Darwin was quite aware of the “separate species” view. On the Beagle, he carried a 17-volume standard work, the Dictionnaire Classique d’Histoire Naturelle, which divided humans into 15 species and, quite egregiously (in Darwin’s eyes), even named the Fuegians and Patagonians as two of them. Darwin, who was familiar with these peoples, knew that they were closely related but adapted to different terrains. For the Dictionnaire, each species had its own bloodline. Fuegians and Patagonians were not kin, any more than white and black men.
So Darwin returned to England thanking God “I shall never again visit a slave-country.” The events were seared into his memory. “To this day,” he wrote in 1845, “if I hear a distant scream, it recalls with painful vividness my feelings, when passing a house near Pernambuco [probably in the old town of Olinda in Brazil], I heard the most pitiable moans, and could not but suspect that some poor slave was being tortured, yet knew that I was as powerless as a child even to remonstrate.”
Yet the voyage was not so much an awakening as a confirmation of the radical views in which Darwin had been raised. Even before setting foot on the Beagle, Darwin was primed to loathe what he saw in Brazil. The full extent of his family’s commitment to the cessation of all slavery was revealed by Jim Moore after research among the neglected Wedgwood archives in the Potteries (Josiah Wedgwood, the master potter, was Darwin’s maternal grandfather). Painstaking work with thousands of faded letters left no doubt of the commitment.
It is well-known that grandfather Wedgwood had produced the famous “Am I not a Man and a Brother?” seal for the Society for Effecting the Abolition of the Slave Trade—in fact he produced thousands of medallions with the slogan at his own expense, and these became fashionable pieces, worn in solidarity, the poppies of their day. But he also bankrolled the great abolitionist agitator, Thomas Clarkson, the man who rode 35,000 miles between ports collecting statistics on the trade. Wedgwood money stood behind the Sierra Leone Company, too, set up to assist liberated slaves settling in Africa.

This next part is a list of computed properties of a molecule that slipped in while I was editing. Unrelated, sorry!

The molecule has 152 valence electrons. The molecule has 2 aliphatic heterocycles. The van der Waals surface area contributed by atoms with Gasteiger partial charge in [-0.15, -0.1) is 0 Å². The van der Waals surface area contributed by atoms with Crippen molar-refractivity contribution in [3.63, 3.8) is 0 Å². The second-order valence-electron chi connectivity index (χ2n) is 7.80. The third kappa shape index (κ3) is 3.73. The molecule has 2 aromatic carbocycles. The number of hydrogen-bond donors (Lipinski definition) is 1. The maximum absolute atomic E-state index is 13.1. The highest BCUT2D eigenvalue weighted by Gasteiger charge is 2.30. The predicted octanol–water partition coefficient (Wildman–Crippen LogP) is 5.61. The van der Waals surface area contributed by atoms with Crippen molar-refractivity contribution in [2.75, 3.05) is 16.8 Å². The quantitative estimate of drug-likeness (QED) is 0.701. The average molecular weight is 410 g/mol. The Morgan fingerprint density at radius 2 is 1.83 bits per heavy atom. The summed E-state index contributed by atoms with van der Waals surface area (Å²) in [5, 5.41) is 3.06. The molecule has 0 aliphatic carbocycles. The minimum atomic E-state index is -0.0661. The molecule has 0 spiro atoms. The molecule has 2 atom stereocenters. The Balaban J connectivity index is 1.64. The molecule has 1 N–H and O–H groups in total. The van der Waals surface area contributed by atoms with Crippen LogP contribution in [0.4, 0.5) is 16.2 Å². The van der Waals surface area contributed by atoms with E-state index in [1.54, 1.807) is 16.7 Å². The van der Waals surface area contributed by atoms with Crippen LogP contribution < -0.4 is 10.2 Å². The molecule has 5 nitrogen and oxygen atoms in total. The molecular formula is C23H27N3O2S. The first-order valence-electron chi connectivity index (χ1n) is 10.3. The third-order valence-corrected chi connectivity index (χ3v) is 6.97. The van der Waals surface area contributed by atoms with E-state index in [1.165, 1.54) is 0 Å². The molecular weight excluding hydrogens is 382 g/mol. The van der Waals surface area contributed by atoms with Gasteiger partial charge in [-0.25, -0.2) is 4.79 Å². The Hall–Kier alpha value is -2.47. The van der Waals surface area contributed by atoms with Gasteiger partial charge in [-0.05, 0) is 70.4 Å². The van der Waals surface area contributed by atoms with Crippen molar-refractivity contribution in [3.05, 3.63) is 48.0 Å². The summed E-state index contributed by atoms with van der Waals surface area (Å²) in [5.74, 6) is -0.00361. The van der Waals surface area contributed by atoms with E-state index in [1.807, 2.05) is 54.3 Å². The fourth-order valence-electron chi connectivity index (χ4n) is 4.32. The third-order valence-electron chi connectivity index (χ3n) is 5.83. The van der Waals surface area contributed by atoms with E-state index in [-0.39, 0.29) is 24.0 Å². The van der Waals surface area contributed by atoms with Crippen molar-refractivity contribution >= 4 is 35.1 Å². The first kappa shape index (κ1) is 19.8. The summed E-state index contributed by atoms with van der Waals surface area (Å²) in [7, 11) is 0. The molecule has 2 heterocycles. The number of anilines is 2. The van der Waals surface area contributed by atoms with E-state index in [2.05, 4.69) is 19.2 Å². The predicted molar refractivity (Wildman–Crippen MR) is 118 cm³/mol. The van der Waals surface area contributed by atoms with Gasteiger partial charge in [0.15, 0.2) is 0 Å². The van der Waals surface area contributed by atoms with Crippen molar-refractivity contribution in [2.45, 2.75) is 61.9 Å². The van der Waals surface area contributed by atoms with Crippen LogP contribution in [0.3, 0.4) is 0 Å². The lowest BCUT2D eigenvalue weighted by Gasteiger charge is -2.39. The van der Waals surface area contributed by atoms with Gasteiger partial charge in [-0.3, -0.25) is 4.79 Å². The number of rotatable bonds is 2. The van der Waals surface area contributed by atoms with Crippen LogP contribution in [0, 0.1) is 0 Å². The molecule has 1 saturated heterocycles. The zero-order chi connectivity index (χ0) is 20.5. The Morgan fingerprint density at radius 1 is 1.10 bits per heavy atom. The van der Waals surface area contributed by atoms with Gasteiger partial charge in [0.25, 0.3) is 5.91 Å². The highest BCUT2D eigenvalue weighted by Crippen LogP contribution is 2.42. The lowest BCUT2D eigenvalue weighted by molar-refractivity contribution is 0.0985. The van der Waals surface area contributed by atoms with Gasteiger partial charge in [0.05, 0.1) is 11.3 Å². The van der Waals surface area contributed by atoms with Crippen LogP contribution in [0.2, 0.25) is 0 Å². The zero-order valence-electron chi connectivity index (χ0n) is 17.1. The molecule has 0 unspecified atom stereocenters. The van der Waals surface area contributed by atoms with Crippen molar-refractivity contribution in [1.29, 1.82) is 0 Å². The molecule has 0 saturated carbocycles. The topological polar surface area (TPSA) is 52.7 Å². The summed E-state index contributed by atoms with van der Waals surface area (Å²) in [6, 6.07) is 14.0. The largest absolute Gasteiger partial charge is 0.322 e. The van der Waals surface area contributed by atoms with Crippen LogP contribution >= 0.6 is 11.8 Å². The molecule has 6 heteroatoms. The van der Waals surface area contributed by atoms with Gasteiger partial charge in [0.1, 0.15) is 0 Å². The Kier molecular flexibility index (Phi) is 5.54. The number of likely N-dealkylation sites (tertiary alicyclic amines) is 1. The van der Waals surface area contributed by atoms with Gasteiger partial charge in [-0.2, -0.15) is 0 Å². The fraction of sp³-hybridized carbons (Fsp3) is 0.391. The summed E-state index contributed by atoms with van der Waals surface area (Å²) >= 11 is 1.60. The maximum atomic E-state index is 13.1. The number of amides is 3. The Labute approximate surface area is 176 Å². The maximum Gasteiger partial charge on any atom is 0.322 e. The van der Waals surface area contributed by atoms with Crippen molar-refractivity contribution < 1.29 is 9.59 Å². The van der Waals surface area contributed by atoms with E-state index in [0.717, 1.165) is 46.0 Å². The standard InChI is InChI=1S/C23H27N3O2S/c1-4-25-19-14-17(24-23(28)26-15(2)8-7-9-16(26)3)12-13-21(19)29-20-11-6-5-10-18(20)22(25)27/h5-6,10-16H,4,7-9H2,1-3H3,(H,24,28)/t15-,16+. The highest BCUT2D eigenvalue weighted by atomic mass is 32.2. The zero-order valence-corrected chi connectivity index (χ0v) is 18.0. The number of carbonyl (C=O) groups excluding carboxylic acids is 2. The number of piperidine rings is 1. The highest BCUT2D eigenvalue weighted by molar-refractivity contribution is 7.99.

Darwin’s uncle, Jos Wedgwood, sat on the London abolition committee, entered parliament on an abolitionist ticket, poured the proceeds from the sale of the Wedgwood London showroom into his Hanley and Shelton Anti-Slavery Society, and printed and distributed huge numbers of propaganda tracts. Darwin’s aunt Sarah donated tens of thousands of pounds (in today’s money) to anti-slavery societies, astonishing even the family with her largesse. In fact, all the Wedgwood women were involved in anti-slavery activity. The depth of this commitment has never been fully appreciated.
The Darwins and Wedgwoods were much intermarried. Darwin’s mother and wife were Wedgwoods, and his sister married his wife’s brother. His mother died when he was eight and he was raised by his sisters; holidays were spent in and out of the Wedgwood home. Darwin himself was no less committed to the cause. Even now, letters are turning up that confirm this. In one of the latest he praises the world’s most uncompromising “immediatist” abolitionist, the American William Lloyd Garrison, as “a man to be for ever revered,” or (as another letter says), a man “whom I honour from the bottom of my soul.” And we now know that, as a youngster in Shrewsbury, Darwin had been a friend of Clarkson’s right-hand man in the region. Look, again, at Darwin’s culminating work uniting the human races and, indeed, all living creatures, The Descent of Man. Who stands at the moral apex?—Thomas Clarkson.